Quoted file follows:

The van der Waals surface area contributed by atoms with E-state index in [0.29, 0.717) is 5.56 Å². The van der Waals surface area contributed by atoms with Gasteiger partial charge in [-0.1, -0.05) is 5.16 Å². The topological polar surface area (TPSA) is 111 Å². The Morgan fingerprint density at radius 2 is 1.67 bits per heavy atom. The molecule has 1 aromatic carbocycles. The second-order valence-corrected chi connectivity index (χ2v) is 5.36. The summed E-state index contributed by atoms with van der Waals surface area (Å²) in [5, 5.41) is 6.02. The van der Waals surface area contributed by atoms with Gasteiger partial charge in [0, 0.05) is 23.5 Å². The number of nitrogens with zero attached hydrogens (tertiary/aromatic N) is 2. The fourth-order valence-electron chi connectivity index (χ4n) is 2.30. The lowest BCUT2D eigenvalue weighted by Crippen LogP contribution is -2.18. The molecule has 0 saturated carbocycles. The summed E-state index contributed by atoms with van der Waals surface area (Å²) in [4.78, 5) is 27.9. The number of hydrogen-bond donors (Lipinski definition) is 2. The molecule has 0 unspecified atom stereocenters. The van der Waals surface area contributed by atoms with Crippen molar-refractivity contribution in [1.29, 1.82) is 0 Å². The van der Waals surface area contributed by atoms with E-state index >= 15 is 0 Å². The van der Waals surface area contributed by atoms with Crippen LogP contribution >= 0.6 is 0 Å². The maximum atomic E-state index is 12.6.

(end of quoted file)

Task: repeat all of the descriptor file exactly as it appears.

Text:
The van der Waals surface area contributed by atoms with E-state index in [0.29, 0.717) is 5.56 Å². The van der Waals surface area contributed by atoms with Gasteiger partial charge in [-0.1, -0.05) is 5.16 Å². The topological polar surface area (TPSA) is 111 Å². The Morgan fingerprint density at radius 2 is 1.67 bits per heavy atom. The molecule has 1 aromatic carbocycles. The second-order valence-corrected chi connectivity index (χ2v) is 5.36. The summed E-state index contributed by atoms with van der Waals surface area (Å²) in [5, 5.41) is 6.02. The van der Waals surface area contributed by atoms with Gasteiger partial charge in [0, 0.05) is 23.5 Å². The number of nitrogens with zero attached hydrogens (tertiary/aromatic N) is 2. The fourth-order valence-electron chi connectivity index (χ4n) is 2.30. The lowest BCUT2D eigenvalue weighted by Crippen LogP contribution is -2.18. The molecule has 0 saturated carbocycles. The summed E-state index contributed by atoms with van der Waals surface area (Å²) in [4.78, 5) is 27.9. The number of hydrogen-bond donors (Lipinski definition) is 2. The molecule has 0 unspecified atom stereocenters. The van der Waals surface area contributed by atoms with Crippen molar-refractivity contribution in [1.29, 1.82) is 0 Å². The van der Waals surface area contributed by atoms with E-state index >= 15 is 0 Å². The van der Waals surface area contributed by atoms with Crippen LogP contribution >= 0.6 is 0 Å². The maximum atomic E-state index is 12.6.